We've got a lot going on at the moment with "challenging" situations at work and preparing to move back to the US. As such, I didn't quite do the detail planning that I normally do. One thing I assumed was that it was going to be sunny and warm the entire time. Oops. Most of our 5 nights in Sevilla had some rain. We had light rain coats, but I did buy a couple of crappy, disposable umbrellas as penance. Oh well. At least the rain held off for the city tour.
another courtyard shot with some orange trees in the mix
a quick shot of some flamenco dresses (a big deal here)
the Cathedral's Bell Tower (only the photographer is leaning)
a little more of this huge cathedral from the outside
another view of the Cathedral
After a quick lunch (tapas, naturally), we were ready for the afternoon tour of the Alcazár (fort).
After having seen the Alhambra, I was prepared for a letdown of this Moorish Alcázar. However, it turned out to be a really pleasant and interesting afternoon.
From Rick Steves:
. . . originally a 10th-century palace built for governors of the local Moorish state, this building still functions as a royal palace -- the oldest in use in Europe. The core of the palace features an extensive 14th-century rebuild, done by Muslim workmen for the Christian King, Pedro I (1334-1369). Pedro's palace embraces both cultural traditions.
Sevilla was reconquered in 1248 so this was quite unusual/shocking to build in this Moorish influence at the time.
the patio before the formal entrance
a peek at some of the Moorish architecture
inside the main courtyard
there's our trusty guide Alfonso who was with us for all 3 tours -- he was great; loved his sense of humor too
Additional photos of the palace, etc. below. We really enjoyed it, perhaps even more than the Alhambra??
night time shot of the Cathedral
We started the day by heading to the Plaza de la Encarnación. Home of the big mushroom or waffle:
The city is split on this bold statement. I kinda like it. It's named the Metropol Parasol and is made of wood and glue (supposedly).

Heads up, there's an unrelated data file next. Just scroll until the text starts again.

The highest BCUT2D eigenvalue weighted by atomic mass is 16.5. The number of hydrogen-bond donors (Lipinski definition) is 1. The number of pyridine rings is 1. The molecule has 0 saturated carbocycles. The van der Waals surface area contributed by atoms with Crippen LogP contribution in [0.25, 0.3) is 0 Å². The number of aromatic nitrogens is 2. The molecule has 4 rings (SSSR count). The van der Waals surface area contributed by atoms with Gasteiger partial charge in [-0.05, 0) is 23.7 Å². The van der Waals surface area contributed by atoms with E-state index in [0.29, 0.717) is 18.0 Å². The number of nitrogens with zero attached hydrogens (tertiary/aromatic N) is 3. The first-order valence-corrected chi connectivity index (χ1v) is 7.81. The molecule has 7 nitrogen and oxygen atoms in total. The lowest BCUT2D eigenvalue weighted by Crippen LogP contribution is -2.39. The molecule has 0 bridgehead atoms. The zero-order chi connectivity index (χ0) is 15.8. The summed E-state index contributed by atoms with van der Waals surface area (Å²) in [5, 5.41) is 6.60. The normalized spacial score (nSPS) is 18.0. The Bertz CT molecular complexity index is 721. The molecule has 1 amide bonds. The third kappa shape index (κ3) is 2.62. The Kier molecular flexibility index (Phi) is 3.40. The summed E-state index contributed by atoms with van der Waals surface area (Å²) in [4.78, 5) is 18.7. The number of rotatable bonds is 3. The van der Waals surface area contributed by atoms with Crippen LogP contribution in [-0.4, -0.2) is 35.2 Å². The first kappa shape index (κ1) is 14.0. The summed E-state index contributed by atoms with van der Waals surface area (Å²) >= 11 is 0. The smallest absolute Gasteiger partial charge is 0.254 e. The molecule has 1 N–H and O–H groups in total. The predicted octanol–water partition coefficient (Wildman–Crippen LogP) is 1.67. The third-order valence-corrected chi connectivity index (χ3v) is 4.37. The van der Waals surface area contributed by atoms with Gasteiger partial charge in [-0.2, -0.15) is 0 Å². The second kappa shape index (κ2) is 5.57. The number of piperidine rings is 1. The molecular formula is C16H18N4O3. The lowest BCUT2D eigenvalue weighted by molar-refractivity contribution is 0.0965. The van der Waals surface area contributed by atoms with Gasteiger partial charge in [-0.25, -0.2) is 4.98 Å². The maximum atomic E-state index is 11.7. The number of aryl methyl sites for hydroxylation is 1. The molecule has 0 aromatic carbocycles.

Underneath, they have some Roman ruins (an antiquarium) and they were well worth a look.
including a Medusa Mosaic -- it was a nice little exhibit
Of course we had to go up to the top of the Parasol/mushroom to get a closer look
along with nice view of the city
The pallbearers represent the four kingdoms of Catile, Aragon, León and Navaree. Note the mural of St. Christopher from 1584 in the background.
this one is of the bullring which we visit later in the week
Thursday was the day for our day trip to Córdoba. I had pre-purchased tickets on the high speed AVE train which made for a quick 45-minute trip each way. Córdoba's claim to fame is the Mezquita, a former mosque with a 16th century church built inside. Another very impressive site.
another courtyard shot
the Mihrab -- a mosque equivalent of the high altar
back inside the undisturbed mosque
in the middle of this vast mosque is an imposing Cathedral jutting upwards; this was added in the 1500s
Although I didn't inundate you with photos, we all really liked the uniqueness of the Mezquita.
A quick rest in front of the Alcázar before heading to lunch. We did not go in.
More walking after lunch. Alongside the old city walls here.
interesting door knocker
Alex taking a rest in a courtyard while Kuk looked in some shops.
We enjoyed the Mezquita, had a nice lunch and enjoyed the parks so we were glad to have made the trip to Córdoba for the day. The city itself didn't grab me like Sevilla so I'm glad we didn't stay over night. It also had a bit of a funk by the river. Overall it was a little grittier, at least the parts we saw.
Last day in Sevilla. Fortunately, we had a few more sites on our list. We probably could have squeezed it down a day but it was nice to talk things leisurely on this trip.
The first order of the day was to visit the bullring. It's the offseason but they still give guided tours (the only way to see it) and it turned out to be really enjoyable. Not sure I'd want to attend the event, particularly with the family, but this tour was a nice cultural lesson.
Royal box or perhaps just the VIP box.
our trusty guide -- loved the traditional outfit. Very good bilingual tour and great disposition.
here). In the vast majority of the cases, the bull loses (dies). I think there have been 2 instances in Sevilla where it did not.
a final shot inside the stadium corridors
another courtyard shot
some death is going to get us all art inside the church
another example -- this is the freeing of St. Peter
Sevilla was probably our favorite stop and we were glad we gave it the longest time. It had a very safe and comfortable feel to it. We stayed in an apartment in the Barrio Santa Cruz (old Jewish quarter) and it was an excellent location. Easy to get to the sites and there were numerous dining options (tapas, etc.).